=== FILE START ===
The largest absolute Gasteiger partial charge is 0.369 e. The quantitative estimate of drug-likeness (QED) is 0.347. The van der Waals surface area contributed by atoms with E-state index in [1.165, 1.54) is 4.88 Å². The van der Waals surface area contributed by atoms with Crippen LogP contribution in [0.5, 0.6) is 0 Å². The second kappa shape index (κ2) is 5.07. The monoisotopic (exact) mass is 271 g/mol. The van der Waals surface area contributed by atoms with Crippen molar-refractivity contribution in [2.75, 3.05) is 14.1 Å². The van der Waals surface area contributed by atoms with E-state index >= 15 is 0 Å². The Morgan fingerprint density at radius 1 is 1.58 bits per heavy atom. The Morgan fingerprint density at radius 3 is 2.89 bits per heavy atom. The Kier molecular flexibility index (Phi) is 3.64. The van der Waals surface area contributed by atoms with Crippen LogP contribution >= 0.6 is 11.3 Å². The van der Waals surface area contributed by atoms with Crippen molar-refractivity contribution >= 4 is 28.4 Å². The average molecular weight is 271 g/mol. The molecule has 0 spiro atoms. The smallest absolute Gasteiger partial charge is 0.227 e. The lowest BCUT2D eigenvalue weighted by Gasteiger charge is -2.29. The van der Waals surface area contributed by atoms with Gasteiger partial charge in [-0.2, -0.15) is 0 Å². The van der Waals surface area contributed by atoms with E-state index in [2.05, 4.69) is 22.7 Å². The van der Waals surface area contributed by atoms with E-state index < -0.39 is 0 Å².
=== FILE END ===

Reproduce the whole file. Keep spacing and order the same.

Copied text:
The largest absolute Gasteiger partial charge is 0.369 e. The quantitative estimate of drug-likeness (QED) is 0.347. The van der Waals surface area contributed by atoms with E-state index in [1.165, 1.54) is 4.88 Å². The van der Waals surface area contributed by atoms with Crippen LogP contribution in [0.5, 0.6) is 0 Å². The second kappa shape index (κ2) is 5.07. The monoisotopic (exact) mass is 271 g/mol. The van der Waals surface area contributed by atoms with Crippen molar-refractivity contribution in [2.75, 3.05) is 14.1 Å². The van der Waals surface area contributed by atoms with E-state index >= 15 is 0 Å². The Morgan fingerprint density at radius 1 is 1.58 bits per heavy atom. The Morgan fingerprint density at radius 3 is 2.89 bits per heavy atom. The Kier molecular flexibility index (Phi) is 3.64. The van der Waals surface area contributed by atoms with Crippen LogP contribution >= 0.6 is 11.3 Å². The van der Waals surface area contributed by atoms with Crippen molar-refractivity contribution >= 4 is 28.4 Å². The average molecular weight is 271 g/mol. The molecule has 0 spiro atoms. The smallest absolute Gasteiger partial charge is 0.227 e. The lowest BCUT2D eigenvalue weighted by Gasteiger charge is -2.29. The van der Waals surface area contributed by atoms with Gasteiger partial charge in [-0.2, -0.15) is 0 Å². The van der Waals surface area contributed by atoms with E-state index in [2.05, 4.69) is 22.7 Å². The van der Waals surface area contributed by atoms with E-state index < -0.39 is 0 Å².